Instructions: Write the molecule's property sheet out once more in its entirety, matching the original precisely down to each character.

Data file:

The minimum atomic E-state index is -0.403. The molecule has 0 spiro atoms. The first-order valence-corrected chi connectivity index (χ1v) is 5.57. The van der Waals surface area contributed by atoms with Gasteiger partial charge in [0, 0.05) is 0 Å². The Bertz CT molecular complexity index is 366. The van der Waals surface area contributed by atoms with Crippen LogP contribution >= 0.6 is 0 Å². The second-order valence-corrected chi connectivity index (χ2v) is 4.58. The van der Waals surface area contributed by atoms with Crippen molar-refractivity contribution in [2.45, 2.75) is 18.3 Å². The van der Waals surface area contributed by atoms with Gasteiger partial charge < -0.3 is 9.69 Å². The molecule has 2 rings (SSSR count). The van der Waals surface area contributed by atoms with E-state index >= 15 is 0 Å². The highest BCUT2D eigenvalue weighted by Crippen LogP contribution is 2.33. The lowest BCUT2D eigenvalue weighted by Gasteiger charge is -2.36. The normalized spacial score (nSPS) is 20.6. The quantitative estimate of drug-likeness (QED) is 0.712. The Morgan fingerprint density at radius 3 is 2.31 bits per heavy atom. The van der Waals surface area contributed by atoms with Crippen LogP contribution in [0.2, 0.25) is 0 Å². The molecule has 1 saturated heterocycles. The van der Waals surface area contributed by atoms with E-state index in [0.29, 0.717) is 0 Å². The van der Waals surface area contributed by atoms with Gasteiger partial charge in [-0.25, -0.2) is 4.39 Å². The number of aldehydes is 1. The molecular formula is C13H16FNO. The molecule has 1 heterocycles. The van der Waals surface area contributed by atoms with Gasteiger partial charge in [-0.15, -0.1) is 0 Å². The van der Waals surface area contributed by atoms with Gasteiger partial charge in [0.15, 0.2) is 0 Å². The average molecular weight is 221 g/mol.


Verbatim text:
The minimum atomic E-state index is -0.403. The molecule has 0 spiro atoms. The first-order valence-corrected chi connectivity index (χ1v) is 5.57. The van der Waals surface area contributed by atoms with Gasteiger partial charge in [0, 0.05) is 0 Å². The Bertz CT molecular complexity index is 366. The van der Waals surface area contributed by atoms with Crippen LogP contribution >= 0.6 is 0 Å². The second-order valence-corrected chi connectivity index (χ2v) is 4.58. The van der Waals surface area contributed by atoms with Crippen molar-refractivity contribution in [2.45, 2.75) is 18.3 Å². The van der Waals surface area contributed by atoms with Gasteiger partial charge < -0.3 is 9.69 Å². The molecule has 2 rings (SSSR count). The van der Waals surface area contributed by atoms with E-state index >= 15 is 0 Å². The highest BCUT2D eigenvalue weighted by Crippen LogP contribution is 2.33. The lowest BCUT2D eigenvalue weighted by Gasteiger charge is -2.36. The normalized spacial score (nSPS) is 20.6. The quantitative estimate of drug-likeness (QED) is 0.712. The Morgan fingerprint density at radius 3 is 2.31 bits per heavy atom. The van der Waals surface area contributed by atoms with Crippen LogP contribution in [0.2, 0.25) is 0 Å². The molecule has 1 saturated heterocycles. The van der Waals surface area contributed by atoms with E-state index in [0.29, 0.717) is 0 Å². The van der Waals surface area contributed by atoms with Gasteiger partial charge in [-0.25, -0.2) is 4.39 Å². The number of aldehydes is 1. The molecular formula is C13H16FNO. The molecule has 1 heterocycles. The van der Waals surface area contributed by atoms with Gasteiger partial charge in [-0.15, -0.1) is 0 Å². The van der Waals surface area contributed by atoms with Gasteiger partial charge in [0.15, 0.2) is 0 Å². The average molecular weight is 221 g/mol.